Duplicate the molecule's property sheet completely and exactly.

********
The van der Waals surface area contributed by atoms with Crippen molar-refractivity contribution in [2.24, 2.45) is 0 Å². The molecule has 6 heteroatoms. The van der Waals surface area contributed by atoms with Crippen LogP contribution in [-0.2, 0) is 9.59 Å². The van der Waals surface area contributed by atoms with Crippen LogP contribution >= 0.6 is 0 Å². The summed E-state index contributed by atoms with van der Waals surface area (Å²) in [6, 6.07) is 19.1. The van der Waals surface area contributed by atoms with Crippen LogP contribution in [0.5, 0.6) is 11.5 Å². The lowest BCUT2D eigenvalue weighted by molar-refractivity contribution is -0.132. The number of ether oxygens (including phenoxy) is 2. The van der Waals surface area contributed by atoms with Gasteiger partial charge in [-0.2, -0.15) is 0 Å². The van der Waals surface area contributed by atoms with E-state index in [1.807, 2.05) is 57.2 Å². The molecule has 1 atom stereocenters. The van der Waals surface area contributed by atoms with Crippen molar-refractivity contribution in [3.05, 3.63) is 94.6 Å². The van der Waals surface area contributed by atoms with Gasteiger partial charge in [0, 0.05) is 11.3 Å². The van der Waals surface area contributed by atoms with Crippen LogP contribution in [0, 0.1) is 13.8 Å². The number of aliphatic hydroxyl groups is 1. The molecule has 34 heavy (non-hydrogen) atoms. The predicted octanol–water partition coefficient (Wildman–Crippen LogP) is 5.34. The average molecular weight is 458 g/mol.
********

The van der Waals surface area contributed by atoms with Crippen molar-refractivity contribution in [2.24, 2.45) is 0 Å². The molecule has 6 heteroatoms. The van der Waals surface area contributed by atoms with Crippen LogP contribution in [-0.2, 0) is 9.59 Å². The van der Waals surface area contributed by atoms with Crippen LogP contribution >= 0.6 is 0 Å². The summed E-state index contributed by atoms with van der Waals surface area (Å²) in [6, 6.07) is 19.1. The van der Waals surface area contributed by atoms with Crippen LogP contribution in [0.5, 0.6) is 11.5 Å². The lowest BCUT2D eigenvalue weighted by molar-refractivity contribution is -0.132. The number of ether oxygens (including phenoxy) is 2. The van der Waals surface area contributed by atoms with Gasteiger partial charge in [-0.2, -0.15) is 0 Å². The van der Waals surface area contributed by atoms with E-state index in [1.807, 2.05) is 57.2 Å². The molecule has 1 atom stereocenters. The van der Waals surface area contributed by atoms with Crippen molar-refractivity contribution in [3.05, 3.63) is 94.6 Å². The van der Waals surface area contributed by atoms with Gasteiger partial charge in [0, 0.05) is 11.3 Å². The van der Waals surface area contributed by atoms with Crippen LogP contribution in [0, 0.1) is 13.8 Å². The number of aliphatic hydroxyl groups is 1. The molecule has 34 heavy (non-hydrogen) atoms. The predicted octanol–water partition coefficient (Wildman–Crippen LogP) is 5.34. The average molecular weight is 458 g/mol.